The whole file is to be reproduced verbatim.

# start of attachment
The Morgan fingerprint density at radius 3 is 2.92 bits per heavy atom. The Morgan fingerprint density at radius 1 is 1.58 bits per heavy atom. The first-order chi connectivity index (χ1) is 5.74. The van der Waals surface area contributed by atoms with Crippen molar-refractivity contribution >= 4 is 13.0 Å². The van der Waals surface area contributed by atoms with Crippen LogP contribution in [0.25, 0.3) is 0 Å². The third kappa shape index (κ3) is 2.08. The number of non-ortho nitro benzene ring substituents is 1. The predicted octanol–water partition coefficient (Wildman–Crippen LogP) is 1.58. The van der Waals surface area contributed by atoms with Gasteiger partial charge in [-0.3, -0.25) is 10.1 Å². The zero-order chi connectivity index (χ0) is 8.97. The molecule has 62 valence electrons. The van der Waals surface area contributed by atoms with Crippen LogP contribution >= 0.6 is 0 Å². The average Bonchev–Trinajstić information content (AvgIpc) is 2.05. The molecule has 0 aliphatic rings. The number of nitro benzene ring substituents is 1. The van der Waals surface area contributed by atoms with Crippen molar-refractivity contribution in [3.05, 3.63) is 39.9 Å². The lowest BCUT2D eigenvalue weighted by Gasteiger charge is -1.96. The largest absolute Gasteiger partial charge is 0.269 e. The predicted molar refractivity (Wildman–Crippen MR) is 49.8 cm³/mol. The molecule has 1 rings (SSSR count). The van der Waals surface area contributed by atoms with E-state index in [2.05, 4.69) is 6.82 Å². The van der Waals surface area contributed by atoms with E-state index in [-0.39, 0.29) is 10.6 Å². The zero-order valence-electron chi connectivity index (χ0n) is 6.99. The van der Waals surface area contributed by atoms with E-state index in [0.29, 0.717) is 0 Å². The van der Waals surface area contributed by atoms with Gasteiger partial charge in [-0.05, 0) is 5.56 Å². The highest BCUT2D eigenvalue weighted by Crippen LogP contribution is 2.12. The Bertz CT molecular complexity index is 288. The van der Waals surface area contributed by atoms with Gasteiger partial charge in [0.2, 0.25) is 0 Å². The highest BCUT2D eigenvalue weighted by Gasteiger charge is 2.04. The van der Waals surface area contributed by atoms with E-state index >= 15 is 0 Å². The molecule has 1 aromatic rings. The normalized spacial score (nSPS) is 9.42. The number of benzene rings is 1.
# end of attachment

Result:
The Morgan fingerprint density at radius 3 is 2.92 bits per heavy atom. The Morgan fingerprint density at radius 1 is 1.58 bits per heavy atom. The first-order chi connectivity index (χ1) is 5.74. The van der Waals surface area contributed by atoms with Crippen molar-refractivity contribution >= 4 is 13.0 Å². The van der Waals surface area contributed by atoms with Crippen LogP contribution in [0.25, 0.3) is 0 Å². The third kappa shape index (κ3) is 2.08. The number of non-ortho nitro benzene ring substituents is 1. The predicted octanol–water partition coefficient (Wildman–Crippen LogP) is 1.58. The van der Waals surface area contributed by atoms with Gasteiger partial charge in [-0.3, -0.25) is 10.1 Å². The zero-order chi connectivity index (χ0) is 8.97. The molecule has 62 valence electrons. The van der Waals surface area contributed by atoms with Crippen LogP contribution >= 0.6 is 0 Å². The average Bonchev–Trinajstić information content (AvgIpc) is 2.05. The molecule has 0 aliphatic rings. The number of nitro benzene ring substituents is 1. The van der Waals surface area contributed by atoms with Crippen molar-refractivity contribution in [3.05, 3.63) is 39.9 Å². The lowest BCUT2D eigenvalue weighted by Gasteiger charge is -1.96. The largest absolute Gasteiger partial charge is 0.269 e. The predicted molar refractivity (Wildman–Crippen MR) is 49.8 cm³/mol. The molecule has 1 rings (SSSR count). The van der Waals surface area contributed by atoms with E-state index in [2.05, 4.69) is 6.82 Å². The van der Waals surface area contributed by atoms with E-state index in [-0.39, 0.29) is 10.6 Å². The zero-order valence-electron chi connectivity index (χ0n) is 6.99. The van der Waals surface area contributed by atoms with E-state index in [0.29, 0.717) is 0 Å². The van der Waals surface area contributed by atoms with Gasteiger partial charge in [-0.05, 0) is 5.56 Å². The highest BCUT2D eigenvalue weighted by Crippen LogP contribution is 2.12. The Bertz CT molecular complexity index is 288. The van der Waals surface area contributed by atoms with Gasteiger partial charge in [0.2, 0.25) is 0 Å². The highest BCUT2D eigenvalue weighted by Gasteiger charge is 2.04. The van der Waals surface area contributed by atoms with E-state index >= 15 is 0 Å². The molecule has 1 aromatic rings. The normalized spacial score (nSPS) is 9.42. The number of benzene rings is 1.